Whose Mouth Is Cleaner, Dogs or Humans?

Did you know that gum disease is the most diagnosed problem in dogs and cats? This nearly always leads to tooth loss.
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Have you ever been told, "A dog's mouth is nine times cleaner than a human's"? It's a common statement or wives' tale that gets thrown around every now and then, mostly by one of the many dog lovers in their attempts to comfort friends that don't enjoy having their faces licked.

According to the 2009/2010 National Pet Owners Survey, 62 percent of all U.S. households own a pet. That is about 71.4 million homes just in America alone. The majority of these pets are dogs, closely followed by cats. These pets are often more than just animals but considered more as a member of the family.

But is this cleanliness statement one of fiction or fact? Well, let's think about this objectively. Most humans brush and floss their teeth two to three times daily, and don't eat out of the trash or drink out of the germ-covered toilet. Can we say the same for dogs? It really depends on their owners.

The logic is simple: the healthier the dog, the cleaner the mouth. For you dog owners out there, there are many things you can and should do for the health of your dog. Dogs need our help to be healthy. They can't brush their teeth on their own, or drive themselves to the vet.

Did you know that gum disease is the most diagnosed problem in dogs and cats? This nearly always leads to tooth loss. Once this happens, it may become difficult for your pet to eat and this may result in a deterioration of his health. This is because gum disease (gingivitis or periodontitis), like in humans, if left untreated can cause tooth rot and decay. This means that your pet can actually start losing teeth, making it very difficult or painful to eat anything. And unlike humans, dogs don't have dentists that can do root canals, fill cavities or put crowns on their teeth. If these procedures are possible and you are lucky enough to find a surgeon, these procedures would no doubt be very expensive and difficult for your dog to go through -- especially if he is older.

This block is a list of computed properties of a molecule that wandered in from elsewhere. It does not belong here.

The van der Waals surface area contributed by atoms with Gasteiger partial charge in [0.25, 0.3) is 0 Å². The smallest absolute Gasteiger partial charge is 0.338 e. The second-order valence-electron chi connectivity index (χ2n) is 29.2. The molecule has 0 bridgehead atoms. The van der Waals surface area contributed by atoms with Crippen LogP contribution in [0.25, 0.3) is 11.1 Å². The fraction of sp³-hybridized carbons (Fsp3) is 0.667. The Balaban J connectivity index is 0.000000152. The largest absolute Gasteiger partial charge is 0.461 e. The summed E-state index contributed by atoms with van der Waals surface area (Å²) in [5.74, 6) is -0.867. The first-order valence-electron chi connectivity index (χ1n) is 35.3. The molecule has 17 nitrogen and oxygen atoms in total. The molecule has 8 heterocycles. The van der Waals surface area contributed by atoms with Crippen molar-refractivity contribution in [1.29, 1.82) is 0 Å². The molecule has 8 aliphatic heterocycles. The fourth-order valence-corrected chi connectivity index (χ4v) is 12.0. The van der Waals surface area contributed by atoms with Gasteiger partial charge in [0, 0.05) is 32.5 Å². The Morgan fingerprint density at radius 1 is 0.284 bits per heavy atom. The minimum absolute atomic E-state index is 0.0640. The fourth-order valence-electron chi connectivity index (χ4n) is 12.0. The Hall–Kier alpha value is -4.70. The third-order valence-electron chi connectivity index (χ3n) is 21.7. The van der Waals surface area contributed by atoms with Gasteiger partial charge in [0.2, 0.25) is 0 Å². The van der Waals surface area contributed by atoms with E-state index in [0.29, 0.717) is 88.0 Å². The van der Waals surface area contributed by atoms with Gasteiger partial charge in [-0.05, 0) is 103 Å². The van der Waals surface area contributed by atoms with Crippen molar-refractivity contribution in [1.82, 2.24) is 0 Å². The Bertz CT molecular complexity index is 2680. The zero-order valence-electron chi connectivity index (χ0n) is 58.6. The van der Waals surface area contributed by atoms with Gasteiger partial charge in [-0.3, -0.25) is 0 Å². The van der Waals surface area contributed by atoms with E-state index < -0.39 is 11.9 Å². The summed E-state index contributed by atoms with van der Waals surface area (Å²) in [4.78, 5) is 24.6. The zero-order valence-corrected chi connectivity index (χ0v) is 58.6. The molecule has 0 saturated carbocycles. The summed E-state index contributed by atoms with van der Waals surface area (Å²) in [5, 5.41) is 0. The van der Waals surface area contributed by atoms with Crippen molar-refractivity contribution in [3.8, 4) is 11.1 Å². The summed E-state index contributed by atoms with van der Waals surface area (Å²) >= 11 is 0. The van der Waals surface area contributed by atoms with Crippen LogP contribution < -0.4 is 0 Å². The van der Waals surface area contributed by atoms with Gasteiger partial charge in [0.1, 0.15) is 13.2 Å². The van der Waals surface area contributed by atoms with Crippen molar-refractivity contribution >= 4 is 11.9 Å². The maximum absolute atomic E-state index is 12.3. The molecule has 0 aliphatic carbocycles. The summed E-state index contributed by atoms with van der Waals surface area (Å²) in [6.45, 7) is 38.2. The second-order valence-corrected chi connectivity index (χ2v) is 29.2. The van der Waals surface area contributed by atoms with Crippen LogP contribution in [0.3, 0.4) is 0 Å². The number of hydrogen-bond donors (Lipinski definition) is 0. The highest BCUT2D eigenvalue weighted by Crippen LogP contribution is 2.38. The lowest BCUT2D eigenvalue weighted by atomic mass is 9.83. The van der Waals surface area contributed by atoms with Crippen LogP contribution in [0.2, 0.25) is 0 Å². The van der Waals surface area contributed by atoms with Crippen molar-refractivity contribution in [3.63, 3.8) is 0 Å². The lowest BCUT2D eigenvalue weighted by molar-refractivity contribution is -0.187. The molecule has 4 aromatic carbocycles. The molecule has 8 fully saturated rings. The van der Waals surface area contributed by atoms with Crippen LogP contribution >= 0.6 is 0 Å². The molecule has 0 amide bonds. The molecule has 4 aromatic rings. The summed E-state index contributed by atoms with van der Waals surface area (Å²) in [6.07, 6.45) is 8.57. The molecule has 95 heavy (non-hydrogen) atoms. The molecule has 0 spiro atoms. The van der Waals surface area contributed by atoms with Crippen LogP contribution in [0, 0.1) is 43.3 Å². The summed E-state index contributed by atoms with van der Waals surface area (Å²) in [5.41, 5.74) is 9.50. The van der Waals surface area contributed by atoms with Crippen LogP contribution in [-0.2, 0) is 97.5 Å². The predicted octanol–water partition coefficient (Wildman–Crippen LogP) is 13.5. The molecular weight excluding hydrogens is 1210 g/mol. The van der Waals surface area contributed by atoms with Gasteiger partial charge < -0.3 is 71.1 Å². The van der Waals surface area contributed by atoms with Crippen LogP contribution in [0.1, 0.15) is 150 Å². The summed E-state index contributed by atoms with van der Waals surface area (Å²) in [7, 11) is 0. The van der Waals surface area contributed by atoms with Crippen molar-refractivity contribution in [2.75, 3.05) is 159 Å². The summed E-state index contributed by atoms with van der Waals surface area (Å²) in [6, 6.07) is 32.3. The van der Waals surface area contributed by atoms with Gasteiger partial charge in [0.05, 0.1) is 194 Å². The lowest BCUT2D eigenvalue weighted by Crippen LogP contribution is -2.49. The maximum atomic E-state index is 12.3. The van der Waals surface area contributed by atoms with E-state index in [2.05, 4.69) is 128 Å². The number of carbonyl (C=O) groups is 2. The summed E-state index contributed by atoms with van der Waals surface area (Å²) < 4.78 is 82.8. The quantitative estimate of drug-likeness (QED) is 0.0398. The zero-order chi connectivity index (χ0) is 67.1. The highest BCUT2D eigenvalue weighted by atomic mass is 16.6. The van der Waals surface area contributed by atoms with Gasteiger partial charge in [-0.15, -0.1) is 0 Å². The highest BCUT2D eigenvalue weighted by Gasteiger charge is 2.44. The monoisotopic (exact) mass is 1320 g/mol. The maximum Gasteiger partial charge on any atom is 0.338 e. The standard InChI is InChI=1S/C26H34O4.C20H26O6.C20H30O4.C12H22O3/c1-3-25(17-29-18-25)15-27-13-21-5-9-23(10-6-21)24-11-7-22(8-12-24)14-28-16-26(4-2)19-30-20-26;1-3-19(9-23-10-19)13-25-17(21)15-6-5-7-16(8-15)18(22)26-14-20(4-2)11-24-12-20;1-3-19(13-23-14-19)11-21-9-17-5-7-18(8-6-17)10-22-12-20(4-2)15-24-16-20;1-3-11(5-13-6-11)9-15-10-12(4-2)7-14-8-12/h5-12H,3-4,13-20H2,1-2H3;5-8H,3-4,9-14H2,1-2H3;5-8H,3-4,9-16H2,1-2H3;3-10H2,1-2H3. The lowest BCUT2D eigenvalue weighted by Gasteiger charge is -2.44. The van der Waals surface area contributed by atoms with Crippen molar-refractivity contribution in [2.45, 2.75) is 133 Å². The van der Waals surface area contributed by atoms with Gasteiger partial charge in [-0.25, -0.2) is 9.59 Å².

A side effect of gum disease is foul smelling breath or "doggy breath." It's true that a dog's breath depends on factors such as diet, but hygiene can really be the main culprit. Rather than just ignoring your dog's bad breath, it would be better to treat it. After all, you would treat yourself if you had bad breath, right?

Before reaching four years old, 80 percent of all dogs and 70 percent of all cats will show signs of dental disease. And just as in humans, when oral bacteria has access to interior organs through open gums, more serious health problems such as heart, lung and kidney disease may follow -- not to mention oral odor that is no fun to be on the receiving end of. That could cause some worry about the cleanliness of your dog's mouth -- so it's best to avoid poor oral health altogether.

Keeping your four-legged friend healthy will ensure the cleanest mouth possible.

How do you keep your dog's mouth (and the rest of him) healthy?
•A well-balanced, meat-based diet is important
•Take your dog to the vet regularly and keep up to date with vaccines
•Brush your dog's teeth on a regular basis or use an oral rinse (available in pet stores and online).
•Maintain routine oral hygiene visits to the vet or groomers
•Give him treats to chew on that will help remove plaque from his teeth
•Regular exercise or some type of physical activity would be beneficial, just as it is for humans, but of course this varies by breed and dog.
•If his breath is very bad, consider using an oral solution made for dogs and cats that help with bad breath

While good pet care is vital, the bottom line is that it's a myth: generally speaking, a dog's mouth is not cleaner than a human's. But this doesn't mean that it's a danger to have your dog lick you or that you should shy away from having the healthiest dog possible. Your dog is dependent on you and you are ultimately responsible for his health and well-being.

Where did this myth come from? In an AbCNews.com article, veterinarian and author of Chicken Soup for the Dog Owner's Soul , Marty Becker believes he knows. He believes that it comes from the practice of a dog licking its wounds. "And they'll [dogs] be licking that wound and you'll notice that the wound heals very fast... what that tongue does is it gets rid of the dead tissue". It's similar to when we have surgery and the wounds are cleaned out.

So the next time Spot wants to show his affection, you can fully enjoy the love without worrying about the germs. And do your best to keep his mouth healthy, so he can be around for many years to come.

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